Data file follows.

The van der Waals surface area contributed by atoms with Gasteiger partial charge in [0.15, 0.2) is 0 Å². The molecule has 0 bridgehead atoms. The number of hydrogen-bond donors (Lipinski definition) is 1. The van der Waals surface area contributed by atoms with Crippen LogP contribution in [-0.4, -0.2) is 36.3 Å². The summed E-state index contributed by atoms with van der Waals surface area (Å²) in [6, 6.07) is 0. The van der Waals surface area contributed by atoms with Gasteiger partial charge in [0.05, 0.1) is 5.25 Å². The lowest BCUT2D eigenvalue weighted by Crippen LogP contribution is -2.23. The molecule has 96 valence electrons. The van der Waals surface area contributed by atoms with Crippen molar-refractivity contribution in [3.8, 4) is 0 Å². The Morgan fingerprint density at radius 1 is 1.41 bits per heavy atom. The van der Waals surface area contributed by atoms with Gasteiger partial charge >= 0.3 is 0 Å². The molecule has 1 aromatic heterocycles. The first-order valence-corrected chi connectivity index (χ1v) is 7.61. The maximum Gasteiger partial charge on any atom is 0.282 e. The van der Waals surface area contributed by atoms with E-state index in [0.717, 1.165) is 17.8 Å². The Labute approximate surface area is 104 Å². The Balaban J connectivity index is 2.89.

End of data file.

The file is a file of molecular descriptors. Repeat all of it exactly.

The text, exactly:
The van der Waals surface area contributed by atoms with Gasteiger partial charge in [0.15, 0.2) is 0 Å². The molecule has 0 bridgehead atoms. The number of hydrogen-bond donors (Lipinski definition) is 1. The van der Waals surface area contributed by atoms with Crippen LogP contribution in [-0.4, -0.2) is 36.3 Å². The summed E-state index contributed by atoms with van der Waals surface area (Å²) in [6, 6.07) is 0. The van der Waals surface area contributed by atoms with Gasteiger partial charge in [0.05, 0.1) is 5.25 Å². The lowest BCUT2D eigenvalue weighted by Crippen LogP contribution is -2.23. The molecule has 96 valence electrons. The van der Waals surface area contributed by atoms with Crippen molar-refractivity contribution in [3.8, 4) is 0 Å². The Morgan fingerprint density at radius 1 is 1.41 bits per heavy atom. The van der Waals surface area contributed by atoms with Gasteiger partial charge >= 0.3 is 0 Å². The molecule has 1 aromatic heterocycles. The first-order valence-corrected chi connectivity index (χ1v) is 7.61. The maximum Gasteiger partial charge on any atom is 0.282 e. The van der Waals surface area contributed by atoms with E-state index in [0.717, 1.165) is 17.8 Å². The Labute approximate surface area is 104 Å². The Balaban J connectivity index is 2.89.